This shows the stain after it has dried. It turned a pinkish tone and I started to worry. Luckily, the pink tone wiped off in the form of a powder. I recently built a bench (future post) and didn't have this problem. Not sure what happened. Heat of the day?

This shows the stain after it has dried. It turned pinkish and I started to worry. Luckily, the pink tone wiped off in the form of a powder. I recently built a bench (future post) and didn’t have this problem. Not sure what happened. Heat of the day?

I like Briwax. I used Clear and you can see the side with the wax and without.

I like Briwax, even though I never seem to be able to apply it thin enough. I used Clear and you can see the side with the wax and without. I was relived when I saw the brownish shade appear once the wax was applied.

This is the finished table weeks later after my daughter beat it up, but I think it turned out very nice and as it cost only $100, some labor, vinegar, steel wool and wax, it would be okay to tap dance on it. Let it age, I say.

This is the finished table weeks later after my daughter beat up the wax finish. I think it turned out better than I thought it would.  And, as it cost only $100, plus my labor, vinegar, steel wool and wax, I don’t mind it getting pounded. Let it age, I say.

That’s the story of my Craigslist table and homemade stain.

Here is a list of lessons learned:

  1. Don’t wear your sunday best – it may be a natural stain, but it still . . . stains. 
  2. Use a strainer (I bought two made out of a mesh material at Home Depot) to pour from the master container into a smaller container. And use the small container to dip your brush.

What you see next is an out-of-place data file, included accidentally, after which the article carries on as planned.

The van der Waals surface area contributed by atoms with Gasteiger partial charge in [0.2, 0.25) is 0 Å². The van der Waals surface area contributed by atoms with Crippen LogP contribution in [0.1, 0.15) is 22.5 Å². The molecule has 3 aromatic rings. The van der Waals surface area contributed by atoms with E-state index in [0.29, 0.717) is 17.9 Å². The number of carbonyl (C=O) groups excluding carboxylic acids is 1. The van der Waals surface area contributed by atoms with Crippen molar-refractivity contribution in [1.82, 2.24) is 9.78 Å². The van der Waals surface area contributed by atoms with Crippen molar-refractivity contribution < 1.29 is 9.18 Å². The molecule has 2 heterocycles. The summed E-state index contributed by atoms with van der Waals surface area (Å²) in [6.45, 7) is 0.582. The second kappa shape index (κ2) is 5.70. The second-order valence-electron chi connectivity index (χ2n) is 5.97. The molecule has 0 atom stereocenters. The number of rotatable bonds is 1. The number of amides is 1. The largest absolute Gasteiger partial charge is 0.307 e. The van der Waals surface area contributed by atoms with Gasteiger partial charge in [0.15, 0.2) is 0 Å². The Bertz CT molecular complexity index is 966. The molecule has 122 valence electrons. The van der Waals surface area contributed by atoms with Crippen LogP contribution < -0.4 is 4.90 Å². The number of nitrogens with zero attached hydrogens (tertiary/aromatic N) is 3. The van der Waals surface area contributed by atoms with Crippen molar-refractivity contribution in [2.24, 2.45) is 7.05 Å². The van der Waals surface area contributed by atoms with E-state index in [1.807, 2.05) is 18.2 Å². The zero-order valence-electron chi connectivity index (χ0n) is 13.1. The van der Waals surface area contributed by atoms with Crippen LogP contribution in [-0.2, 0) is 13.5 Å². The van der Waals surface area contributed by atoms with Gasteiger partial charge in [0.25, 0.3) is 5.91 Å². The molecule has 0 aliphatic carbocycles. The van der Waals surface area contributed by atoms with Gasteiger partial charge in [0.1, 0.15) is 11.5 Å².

3. No puddles allowed – When the stain is drying, look for puddles and spread them out. These puddles will leave stains in the stain, like a water-glass can on wood. 
  4. Every wood reacts differently to the stain. If possible, test a sample piece first – of the same wood, if possible. Apply your finishing coat to the sample too. You want to see the entire look. When I applied the wax, the table turned brown. You may have to experiment with different protective finishes for the look you want. 
  5. Drying in the sun may affect the look. The table dried on a hot day. When I stained a bench on a cold night in my garage, it dried differently. 
  6. The vinegar stain needs to sit at least four days in a sealed container. Shake it every day. This was the first point when it started to color the wood. Some claim 24 hours, but it did nothing for me after a day. 
  7. Not sure if Liquid Plumr helped or not. Working with LP makes me really nervous and I have to gear up in my hazmat suit. Not sure I’d use it again. Maybe I’d use a pre-stain conditioner if I’m using pine. 
  8. Work quickly – avoid drips or stopping on a surface midway. Having a helper makes a big difference on large pieces like a table. 
  9. Stain gets everywhere. Use drop clothes. It’s very thin and drips all over the place. Well, maybe not for you. But I was working fast. 
  10. Don’t oversand. I learned this lesson afterwards when I read a book by an expert on finishing. 180 grit is the point where the human eye can’t see scratches. That’s where I’m stopping from now on. 
  11. Write down how much steel wool and vinegar you mixed together in case you ever want to duplicate the color, though I have a feeling it all ends up the same no matter how much steel wool you add. 

All the best to you on your project. Please share your lessons learned, comments and/or pictures.

My romance with craigslist

[Adult Language]

I love craigslist. I hate craigslist. But I love it more than I hate it. I only hate it when I don’t love it, which isn’t very often, as I love it most of the time.

How did I decide on this topic tonight?

My brother from another mother, Josh of Joshland, emailed me and asked me what I had been up to lately. I’m been absent on Twitter and haven’t tweeted about McGriddles and the Broncos and other fascinating topics. Nice of Josh to check in.

And my answer to him about what I have been up to was craigslist, or one of the things I’ve been doing, along with searching for a used car, which I’ve been using craigslist for (and if the 2002 Volvo V70 had had leather seats and not fabric, my search would be over).